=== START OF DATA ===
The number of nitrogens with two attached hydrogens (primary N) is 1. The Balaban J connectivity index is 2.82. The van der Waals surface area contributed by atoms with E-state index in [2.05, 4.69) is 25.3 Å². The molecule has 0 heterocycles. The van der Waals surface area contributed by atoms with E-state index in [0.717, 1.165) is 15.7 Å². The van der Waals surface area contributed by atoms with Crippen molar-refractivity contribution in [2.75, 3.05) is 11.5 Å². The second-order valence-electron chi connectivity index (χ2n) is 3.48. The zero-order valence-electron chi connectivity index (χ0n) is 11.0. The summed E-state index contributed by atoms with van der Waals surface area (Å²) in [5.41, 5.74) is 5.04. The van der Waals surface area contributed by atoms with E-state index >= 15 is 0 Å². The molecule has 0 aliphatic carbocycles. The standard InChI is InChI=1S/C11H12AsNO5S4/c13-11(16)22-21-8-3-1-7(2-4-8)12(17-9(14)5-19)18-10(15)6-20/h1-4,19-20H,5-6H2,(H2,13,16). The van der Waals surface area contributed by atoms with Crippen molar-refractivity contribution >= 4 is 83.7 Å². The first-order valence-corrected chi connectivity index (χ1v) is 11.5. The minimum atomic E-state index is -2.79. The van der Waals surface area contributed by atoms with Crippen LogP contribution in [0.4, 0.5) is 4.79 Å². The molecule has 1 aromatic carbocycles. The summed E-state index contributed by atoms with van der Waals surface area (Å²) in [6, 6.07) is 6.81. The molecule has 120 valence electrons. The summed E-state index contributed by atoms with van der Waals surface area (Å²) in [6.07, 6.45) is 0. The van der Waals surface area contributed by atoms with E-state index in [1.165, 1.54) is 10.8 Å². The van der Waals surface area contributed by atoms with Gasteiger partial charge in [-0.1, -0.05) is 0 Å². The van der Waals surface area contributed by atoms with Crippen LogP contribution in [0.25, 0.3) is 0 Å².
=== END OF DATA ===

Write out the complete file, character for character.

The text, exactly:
The number of nitrogens with two attached hydrogens (primary N) is 1. The Balaban J connectivity index is 2.82. The van der Waals surface area contributed by atoms with E-state index in [2.05, 4.69) is 25.3 Å². The molecule has 0 heterocycles. The van der Waals surface area contributed by atoms with E-state index in [0.717, 1.165) is 15.7 Å². The van der Waals surface area contributed by atoms with Crippen molar-refractivity contribution in [2.75, 3.05) is 11.5 Å². The second-order valence-electron chi connectivity index (χ2n) is 3.48. The zero-order valence-electron chi connectivity index (χ0n) is 11.0. The summed E-state index contributed by atoms with van der Waals surface area (Å²) in [5.41, 5.74) is 5.04. The van der Waals surface area contributed by atoms with E-state index >= 15 is 0 Å². The molecule has 0 aliphatic carbocycles. The standard InChI is InChI=1S/C11H12AsNO5S4/c13-11(16)22-21-8-3-1-7(2-4-8)12(17-9(14)5-19)18-10(15)6-20/h1-4,19-20H,5-6H2,(H2,13,16). The van der Waals surface area contributed by atoms with Crippen molar-refractivity contribution >= 4 is 83.7 Å². The first-order valence-corrected chi connectivity index (χ1v) is 11.5. The minimum atomic E-state index is -2.79. The van der Waals surface area contributed by atoms with Crippen LogP contribution in [0.4, 0.5) is 4.79 Å². The molecule has 1 aromatic carbocycles. The summed E-state index contributed by atoms with van der Waals surface area (Å²) in [6, 6.07) is 6.81. The molecule has 120 valence electrons. The summed E-state index contributed by atoms with van der Waals surface area (Å²) in [6.07, 6.45) is 0. The van der Waals surface area contributed by atoms with E-state index in [1.165, 1.54) is 10.8 Å². The van der Waals surface area contributed by atoms with Gasteiger partial charge in [-0.1, -0.05) is 0 Å². The van der Waals surface area contributed by atoms with Crippen LogP contribution in [0.25, 0.3) is 0 Å².